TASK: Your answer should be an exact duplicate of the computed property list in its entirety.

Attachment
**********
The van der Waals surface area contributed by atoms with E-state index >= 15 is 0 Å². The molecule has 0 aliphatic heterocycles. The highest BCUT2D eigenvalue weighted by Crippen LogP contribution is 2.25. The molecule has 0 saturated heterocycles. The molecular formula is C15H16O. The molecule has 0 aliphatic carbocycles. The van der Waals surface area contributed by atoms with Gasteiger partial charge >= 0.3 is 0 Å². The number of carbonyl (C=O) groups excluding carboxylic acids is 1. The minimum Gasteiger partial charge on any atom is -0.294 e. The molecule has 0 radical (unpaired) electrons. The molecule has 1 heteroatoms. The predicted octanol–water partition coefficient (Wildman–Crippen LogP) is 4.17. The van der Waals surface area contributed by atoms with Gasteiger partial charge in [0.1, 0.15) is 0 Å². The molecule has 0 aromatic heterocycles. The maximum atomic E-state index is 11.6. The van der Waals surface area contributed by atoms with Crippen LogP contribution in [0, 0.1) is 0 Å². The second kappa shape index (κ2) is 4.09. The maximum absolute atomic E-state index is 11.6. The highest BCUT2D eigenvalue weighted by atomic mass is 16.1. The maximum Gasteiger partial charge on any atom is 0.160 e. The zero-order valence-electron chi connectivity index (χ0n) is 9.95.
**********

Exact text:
The van der Waals surface area contributed by atoms with E-state index >= 15 is 0 Å². The molecule has 0 aliphatic heterocycles. The highest BCUT2D eigenvalue weighted by Crippen LogP contribution is 2.25. The molecule has 0 saturated heterocycles. The molecular formula is C15H16O. The molecule has 0 aliphatic carbocycles. The van der Waals surface area contributed by atoms with Gasteiger partial charge >= 0.3 is 0 Å². The number of carbonyl (C=O) groups excluding carboxylic acids is 1. The minimum Gasteiger partial charge on any atom is -0.294 e. The molecule has 0 radical (unpaired) electrons. The molecule has 1 heteroatoms. The predicted octanol–water partition coefficient (Wildman–Crippen LogP) is 4.17. The van der Waals surface area contributed by atoms with Gasteiger partial charge in [0.1, 0.15) is 0 Å². The molecule has 0 aromatic heterocycles. The maximum atomic E-state index is 11.6. The van der Waals surface area contributed by atoms with Crippen LogP contribution in [0, 0.1) is 0 Å². The second kappa shape index (κ2) is 4.09. The maximum absolute atomic E-state index is 11.6. The highest BCUT2D eigenvalue weighted by atomic mass is 16.1. The maximum Gasteiger partial charge on any atom is 0.160 e. The zero-order valence-electron chi connectivity index (χ0n) is 9.95.